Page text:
Electromyography (EMG) and Nerve Conduction Velocity Tests (NCV)
Electromyography (EMG, myogram, or nerve conduction test) is a neurodiagnostic test used to assess the health and function of the muscles and the nerves that control the muscles. It can be used to determine whether muscle weakness and loss of muscle strength are caused by a muscle injury or by an underlying neurological disorder.
Nerve Conduction Velocity tests (often referred to as NCV tests or NCS, nerve conduction studies) are commonly performed during the course of an EMG test and provide additional valuable diagnostic information to the physician. This test evaluates nerves by measuring how fast the electrical impulse travels through them. Certain nerve diseases cause electrical signals to be transmitted more slowly than normal.
EMG/NCV tests can be used to detect many disorders and conditions, including the following:
Other nerve and muscle related injuries and disorders
There is no special preparation required for an EMG. Patients may be advised to avoid the use of creams and lotions on the day of the test.
When a muscle is at rest, it is electrically "silent." When a muscle is contracted, it generates a variety of signals known as “action potential.” An EMG measures this action potential.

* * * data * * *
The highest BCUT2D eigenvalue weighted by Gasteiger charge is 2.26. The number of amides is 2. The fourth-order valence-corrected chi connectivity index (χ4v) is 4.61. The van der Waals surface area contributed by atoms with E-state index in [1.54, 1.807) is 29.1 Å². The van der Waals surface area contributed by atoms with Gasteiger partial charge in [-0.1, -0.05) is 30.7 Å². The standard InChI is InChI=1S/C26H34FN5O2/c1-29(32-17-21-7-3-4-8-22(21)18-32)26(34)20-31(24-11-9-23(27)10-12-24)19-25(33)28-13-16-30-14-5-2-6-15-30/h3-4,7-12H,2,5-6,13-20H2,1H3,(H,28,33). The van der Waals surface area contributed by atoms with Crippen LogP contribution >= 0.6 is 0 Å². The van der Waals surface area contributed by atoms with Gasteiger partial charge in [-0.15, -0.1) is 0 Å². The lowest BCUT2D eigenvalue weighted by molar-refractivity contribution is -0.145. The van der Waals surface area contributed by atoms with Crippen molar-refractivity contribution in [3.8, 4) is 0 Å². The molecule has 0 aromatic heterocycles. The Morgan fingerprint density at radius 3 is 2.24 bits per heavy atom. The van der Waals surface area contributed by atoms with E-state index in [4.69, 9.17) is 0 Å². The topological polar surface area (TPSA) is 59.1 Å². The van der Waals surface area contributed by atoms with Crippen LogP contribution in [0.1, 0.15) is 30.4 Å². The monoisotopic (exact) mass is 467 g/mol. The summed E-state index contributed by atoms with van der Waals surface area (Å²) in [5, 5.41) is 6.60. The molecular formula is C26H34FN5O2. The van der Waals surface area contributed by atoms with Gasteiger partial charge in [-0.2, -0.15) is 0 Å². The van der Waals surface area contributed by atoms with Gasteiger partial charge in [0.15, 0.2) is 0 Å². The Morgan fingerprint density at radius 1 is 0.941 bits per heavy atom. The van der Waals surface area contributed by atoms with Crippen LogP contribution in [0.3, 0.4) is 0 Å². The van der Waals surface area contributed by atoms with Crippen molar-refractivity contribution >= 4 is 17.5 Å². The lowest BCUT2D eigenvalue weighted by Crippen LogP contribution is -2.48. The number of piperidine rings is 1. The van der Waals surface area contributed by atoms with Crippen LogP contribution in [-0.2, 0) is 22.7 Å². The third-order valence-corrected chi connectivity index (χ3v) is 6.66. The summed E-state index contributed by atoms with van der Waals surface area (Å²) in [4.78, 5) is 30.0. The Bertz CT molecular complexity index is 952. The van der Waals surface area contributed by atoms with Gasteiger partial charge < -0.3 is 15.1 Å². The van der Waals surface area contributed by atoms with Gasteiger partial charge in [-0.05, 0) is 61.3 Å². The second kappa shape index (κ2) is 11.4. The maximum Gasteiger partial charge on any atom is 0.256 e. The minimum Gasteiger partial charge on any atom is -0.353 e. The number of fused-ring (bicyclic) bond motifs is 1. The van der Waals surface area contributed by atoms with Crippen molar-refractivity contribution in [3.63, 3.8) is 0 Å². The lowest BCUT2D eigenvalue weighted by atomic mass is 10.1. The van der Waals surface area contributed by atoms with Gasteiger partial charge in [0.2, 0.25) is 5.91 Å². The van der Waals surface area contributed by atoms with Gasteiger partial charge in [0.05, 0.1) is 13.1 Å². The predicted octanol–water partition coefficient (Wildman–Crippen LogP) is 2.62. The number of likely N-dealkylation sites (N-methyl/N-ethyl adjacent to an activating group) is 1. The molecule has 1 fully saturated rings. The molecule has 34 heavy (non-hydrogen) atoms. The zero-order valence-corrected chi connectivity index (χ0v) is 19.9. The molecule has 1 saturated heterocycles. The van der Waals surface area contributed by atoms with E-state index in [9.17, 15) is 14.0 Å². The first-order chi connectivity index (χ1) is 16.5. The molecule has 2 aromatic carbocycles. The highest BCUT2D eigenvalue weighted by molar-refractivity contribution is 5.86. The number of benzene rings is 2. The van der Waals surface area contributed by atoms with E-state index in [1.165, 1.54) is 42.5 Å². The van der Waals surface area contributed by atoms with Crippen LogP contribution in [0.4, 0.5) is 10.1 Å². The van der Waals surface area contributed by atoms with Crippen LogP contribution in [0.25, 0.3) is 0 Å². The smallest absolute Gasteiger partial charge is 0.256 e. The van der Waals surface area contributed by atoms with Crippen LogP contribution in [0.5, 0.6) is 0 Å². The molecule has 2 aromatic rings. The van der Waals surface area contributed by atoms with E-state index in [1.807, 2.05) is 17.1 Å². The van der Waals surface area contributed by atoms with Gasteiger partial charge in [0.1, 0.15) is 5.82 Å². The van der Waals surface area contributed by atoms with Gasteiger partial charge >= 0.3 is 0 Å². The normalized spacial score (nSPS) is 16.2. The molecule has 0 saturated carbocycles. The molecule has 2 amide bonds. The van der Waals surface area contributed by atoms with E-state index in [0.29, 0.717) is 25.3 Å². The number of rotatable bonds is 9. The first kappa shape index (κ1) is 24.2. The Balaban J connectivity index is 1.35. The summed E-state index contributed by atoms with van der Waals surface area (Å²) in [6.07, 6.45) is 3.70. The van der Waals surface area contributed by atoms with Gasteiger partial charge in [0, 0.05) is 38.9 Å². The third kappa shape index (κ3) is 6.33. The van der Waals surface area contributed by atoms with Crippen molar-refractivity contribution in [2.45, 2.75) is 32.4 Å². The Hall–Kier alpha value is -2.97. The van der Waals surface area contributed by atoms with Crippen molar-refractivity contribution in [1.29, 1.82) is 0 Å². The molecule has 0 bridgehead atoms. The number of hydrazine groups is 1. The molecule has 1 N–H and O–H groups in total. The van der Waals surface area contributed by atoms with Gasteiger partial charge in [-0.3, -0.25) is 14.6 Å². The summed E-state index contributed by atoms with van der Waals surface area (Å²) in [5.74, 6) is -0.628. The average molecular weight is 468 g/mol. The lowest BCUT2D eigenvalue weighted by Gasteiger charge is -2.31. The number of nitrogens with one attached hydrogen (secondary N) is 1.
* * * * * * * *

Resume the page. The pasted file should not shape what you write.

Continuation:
During an EMG, a needle electrode is inserted through the skin into the muscle being tested and the patient is asked to contract the muscle in some way. The electrical activity produced during the test is displayed as waves on an oscilloscope, and may be heard on a speaker as loud pops. The presence, size, and shape of the waves indicate the ability of the muscle to respond to nerve stimulation and can help diagnose nerve or muscle damage.
The test normally takes 30 to 60 minutes to perform.
The NCV test procedure is normally conducted during the EMG testing. While a patient is resting on the exam table, several small recording wires are taped to the patients hand or foot. A small electric stimulator is placed on the skin close to the wires, and an electrical impulse is administered. The signal, after traveling down the nerve, is recorded by the electrode wires and printed on a graph.
During the test, there may be some discomfort when the needle is inserted into the muscle. Following an EMG, the area may feel tender or sore for a few days.
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